The ritual itself may date all the way back to the Emperor Montezuma and Quetzalcoatl (the feathered serpent). Stories from this far back are often conflicting, but Kukulcan (probably the same as Quetzalcoatl) was against human sacrifice. Quetzalcoatl (the feathered serpent) always had me wondering what sort of animal it actually was. I have often thought that the Axolotl Salamander looked suspiciously like a snake with plumes on its head. This amphibian’s only natural habitat is in central Mexico—in Mexico City. Did this creature have something to do with the descriptions of a plumed serpent or did another entirely different, but related, creature exist?

Before the arrival of the Spanish, Kukulcan (a bit like Moses) appeared to be a blond Caucasian, bearded, and he wore a black robe and sandals. He attracted large masses of followers as he traveled the Americas on foot. Kukulcan opened the eyes of the natives and taught them reading, writing, architecture, astronomy, mathematics, etc. Unfortunately the masses were persuaded by other entities (or individuals) to practice hate and use negative energy. Kukulcan became angry at the masses because of their choice of using black magic over white magic. When he couldn’t change the popular diversion to the dark side, he left broken-hearted—never to be seen again.

I have also heard legends that the real Montezuma was not killed, but actually escaped Cortez and came north to settle forever in the mountains now known as the Sangre de Cristos by Las Vegas, New Mexico. He also brought Quetzalcoatl/Kukulcan with him. Many towns and sites in Arizona, Colorado, and New Mexico are called Montezuma’s Castle, home, etc. This seems to indicate a wide belief of the possibility of Montezuma’s escape. Some sites were probably only named after Montezuma for publicity or tourist attraction reasons. However, I have often found that even through the murkiness of human memory or popular legend, that one has to search through tons of mud (or worse) to find just one precious diamond of truth.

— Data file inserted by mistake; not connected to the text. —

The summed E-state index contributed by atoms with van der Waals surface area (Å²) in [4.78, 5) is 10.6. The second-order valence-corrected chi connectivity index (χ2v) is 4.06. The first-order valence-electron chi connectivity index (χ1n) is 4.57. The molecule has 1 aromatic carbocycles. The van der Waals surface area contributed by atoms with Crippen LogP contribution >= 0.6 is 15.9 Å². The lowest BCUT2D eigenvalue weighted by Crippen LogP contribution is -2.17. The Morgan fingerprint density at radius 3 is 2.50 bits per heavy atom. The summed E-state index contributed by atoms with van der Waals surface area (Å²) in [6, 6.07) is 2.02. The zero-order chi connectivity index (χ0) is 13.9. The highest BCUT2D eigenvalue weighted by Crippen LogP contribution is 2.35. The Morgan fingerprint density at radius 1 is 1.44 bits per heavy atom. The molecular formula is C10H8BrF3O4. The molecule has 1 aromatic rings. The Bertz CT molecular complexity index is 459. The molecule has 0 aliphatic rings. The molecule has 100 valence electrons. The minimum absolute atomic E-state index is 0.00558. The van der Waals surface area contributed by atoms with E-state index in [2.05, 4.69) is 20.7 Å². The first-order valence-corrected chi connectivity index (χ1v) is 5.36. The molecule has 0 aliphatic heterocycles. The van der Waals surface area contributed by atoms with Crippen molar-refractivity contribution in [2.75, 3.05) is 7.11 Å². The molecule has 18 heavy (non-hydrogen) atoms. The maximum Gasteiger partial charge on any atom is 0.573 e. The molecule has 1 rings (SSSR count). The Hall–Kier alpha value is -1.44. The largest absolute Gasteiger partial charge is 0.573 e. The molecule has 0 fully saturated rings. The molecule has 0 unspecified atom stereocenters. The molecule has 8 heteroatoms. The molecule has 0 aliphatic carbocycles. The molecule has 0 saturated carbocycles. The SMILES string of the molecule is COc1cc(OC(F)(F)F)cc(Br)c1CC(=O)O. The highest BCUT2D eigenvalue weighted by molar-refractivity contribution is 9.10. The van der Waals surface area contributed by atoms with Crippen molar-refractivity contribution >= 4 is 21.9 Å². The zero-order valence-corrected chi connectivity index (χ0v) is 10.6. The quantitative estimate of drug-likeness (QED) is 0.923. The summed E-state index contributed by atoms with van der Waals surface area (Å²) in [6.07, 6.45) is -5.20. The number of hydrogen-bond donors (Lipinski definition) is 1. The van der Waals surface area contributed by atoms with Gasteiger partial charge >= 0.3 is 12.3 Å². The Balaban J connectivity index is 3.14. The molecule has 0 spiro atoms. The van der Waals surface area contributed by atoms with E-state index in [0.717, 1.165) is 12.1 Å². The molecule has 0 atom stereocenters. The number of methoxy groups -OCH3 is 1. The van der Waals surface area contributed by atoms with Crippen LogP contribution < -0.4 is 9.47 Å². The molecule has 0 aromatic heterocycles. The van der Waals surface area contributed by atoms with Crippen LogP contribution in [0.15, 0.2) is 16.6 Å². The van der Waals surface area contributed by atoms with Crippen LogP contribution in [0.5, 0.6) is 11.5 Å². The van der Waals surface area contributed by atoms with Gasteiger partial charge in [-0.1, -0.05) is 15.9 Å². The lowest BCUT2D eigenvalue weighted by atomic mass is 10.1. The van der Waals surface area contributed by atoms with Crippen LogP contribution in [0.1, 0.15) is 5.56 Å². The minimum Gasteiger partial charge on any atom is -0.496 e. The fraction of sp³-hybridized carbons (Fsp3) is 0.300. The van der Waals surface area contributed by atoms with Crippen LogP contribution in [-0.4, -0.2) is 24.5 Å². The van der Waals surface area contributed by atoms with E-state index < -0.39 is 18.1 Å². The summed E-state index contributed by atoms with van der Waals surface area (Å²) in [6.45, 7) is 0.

Those of us living in the present would probably be quite surprised at the intellect and the comforts available to most, in ages past and forgotten. We tend to feel a bit superior and smug about our own current situation and feel only sympathy for those in the past. Instead of uneducated humans running around, blindly succumbing to invading hordes of Europeans, maybe they had skills, integrity, and compassion that far surpassed most educated and religious men of the time. I am sure that there have always existed advanced and spectacular individuals throughout all of history—no matter which age they were fated to live within. I think we would like to have known all of them a little better.

 

—Raven DeVille

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Raven Q. DeVille

Raven was born in the extreme SE corner of New Mexico, lived in the 4-corners region for 11 years, and has spent the last 50 years in Española, Santa Fe, and especially in the city of Los Alamos. She writes of her own various first-hand experiences, second-hand tales of friends, and various theories regarding ghost stories, legends and general oddness of Enchanted New Mexico.

3 comments

  • Comment Link Michael Miller Wednesday, 09 October 2013 14:35 posted by Michael Miller

    Enjoyed your story Raven. In the 1960s while trapping kangroo rats and mice on the Las Dos Ranch with my Dad (a wildlife biologist who was studying plague in New Mexico.) we found a 10 foot rattlesnake coiled around a live-trap with a tiny kangaroo rat inside. We waited patiently for the snake to leave(catch and release) and retrieved the trap and rat for further study.

  • Comment Link William Mee Monday, 07 October 2013 19:21 posted by William Mee

    My wife's great grandfather had a story where he killed a giant snake in the Caja del Rio by the Diablo Canyon in the 1890's. It was like 12-15 feet long and colored like a rattlesnake but had no rattles. He used an axe and it took three whacks of the blade to lobe its head off, and then it went wild. He chopped it into many pieces until it stopped moving. I always wondered if it was a boa constrictor that fell off the train.

  • Comment Link Jim Baca Monday, 30 September 2013 02:36 posted by Jim Baca

    Thank you Raven!